Chasing Ice Movie Review
Glaciers melt and shit in Chasing Ice, a sobering documentary that puts global warming on full visual display. The movie is further proof that the Academy Awards misfired in their selection process for best documentary of 2012, as it is one of several great docs that failed to even garner a nomination.
Chasing Ice follows National Geographic photographer James Balog as he sets up a bunch of time lapse cameras at various locations around the world to document glacial change, because that's what National Geographic photographers do with their spare time, apparently.
The results are mind-blowing: glaciers receding at record pace, entire landscapes transforming and vanishing day by day.
As one of the people who believe in science, prefer to ignore the Michelle Bachmanns of the world and understand and embrace what common sense is, I know human-induced climate change is real. I'd say you don't have to be a genius, but Congressional Republicans suggest otherwise. Anyway, Chasing Ice shows the effects of global warming in a way that is hard to argue. Well, I'm sure those politicians will figure out a way...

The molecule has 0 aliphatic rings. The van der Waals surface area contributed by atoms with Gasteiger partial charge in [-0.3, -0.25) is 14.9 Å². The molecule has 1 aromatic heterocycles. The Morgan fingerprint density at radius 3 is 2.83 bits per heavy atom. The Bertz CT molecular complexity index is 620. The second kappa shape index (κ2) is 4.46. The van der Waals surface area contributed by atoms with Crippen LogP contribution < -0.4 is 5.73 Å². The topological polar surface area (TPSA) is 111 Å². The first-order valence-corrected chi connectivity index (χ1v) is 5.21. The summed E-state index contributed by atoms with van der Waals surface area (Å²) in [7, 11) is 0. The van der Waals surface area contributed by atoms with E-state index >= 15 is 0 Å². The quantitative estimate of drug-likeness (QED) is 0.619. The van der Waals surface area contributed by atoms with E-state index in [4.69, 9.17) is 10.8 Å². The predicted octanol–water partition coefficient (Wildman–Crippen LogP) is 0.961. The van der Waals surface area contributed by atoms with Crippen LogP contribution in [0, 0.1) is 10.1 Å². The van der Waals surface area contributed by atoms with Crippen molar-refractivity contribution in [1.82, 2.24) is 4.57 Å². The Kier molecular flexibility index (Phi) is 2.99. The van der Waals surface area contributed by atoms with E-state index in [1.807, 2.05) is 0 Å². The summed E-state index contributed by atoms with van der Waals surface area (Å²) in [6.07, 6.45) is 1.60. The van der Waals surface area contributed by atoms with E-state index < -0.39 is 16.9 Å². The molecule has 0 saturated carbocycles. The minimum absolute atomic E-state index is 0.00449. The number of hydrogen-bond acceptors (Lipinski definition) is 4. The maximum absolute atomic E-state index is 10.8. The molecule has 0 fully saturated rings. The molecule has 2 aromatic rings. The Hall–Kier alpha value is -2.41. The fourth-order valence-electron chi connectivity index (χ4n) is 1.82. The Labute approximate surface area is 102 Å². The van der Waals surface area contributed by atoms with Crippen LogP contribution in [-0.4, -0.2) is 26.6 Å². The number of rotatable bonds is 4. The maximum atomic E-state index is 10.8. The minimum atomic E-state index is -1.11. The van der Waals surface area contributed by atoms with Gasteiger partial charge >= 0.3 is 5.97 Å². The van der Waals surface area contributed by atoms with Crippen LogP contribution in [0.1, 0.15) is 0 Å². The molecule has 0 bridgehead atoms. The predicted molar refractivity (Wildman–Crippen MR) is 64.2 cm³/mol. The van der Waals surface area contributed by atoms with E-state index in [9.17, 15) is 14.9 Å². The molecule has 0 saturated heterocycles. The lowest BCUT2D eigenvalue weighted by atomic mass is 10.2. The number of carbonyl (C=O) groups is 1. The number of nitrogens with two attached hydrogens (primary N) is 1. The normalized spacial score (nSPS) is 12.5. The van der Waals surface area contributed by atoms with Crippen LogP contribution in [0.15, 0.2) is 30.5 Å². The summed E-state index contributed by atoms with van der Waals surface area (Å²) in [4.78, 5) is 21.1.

Unlike the Oscar-winning An Inconvenient Truth, which did a terrific job of presenting straightforward data about climate change but didn't necessarily bring that data to life (it was a PowerPoint presentation, after all), Chasing Ice shrugs off numbers and just says, "Screw it, we will just show you."
As for the documentary itself, Chasing Ice is fast-paced, engaging and entertaining. Though it clearly has a message, it isn't preachy - it just lays Balog's footage out there for all to see. As a result, Chasing Ice is one of the best documentaries of 2012. And even if you don't believe in global warming, it's pretty. Oh, and shame on you.
Review by Erik Samdahl unless otherwise indicated.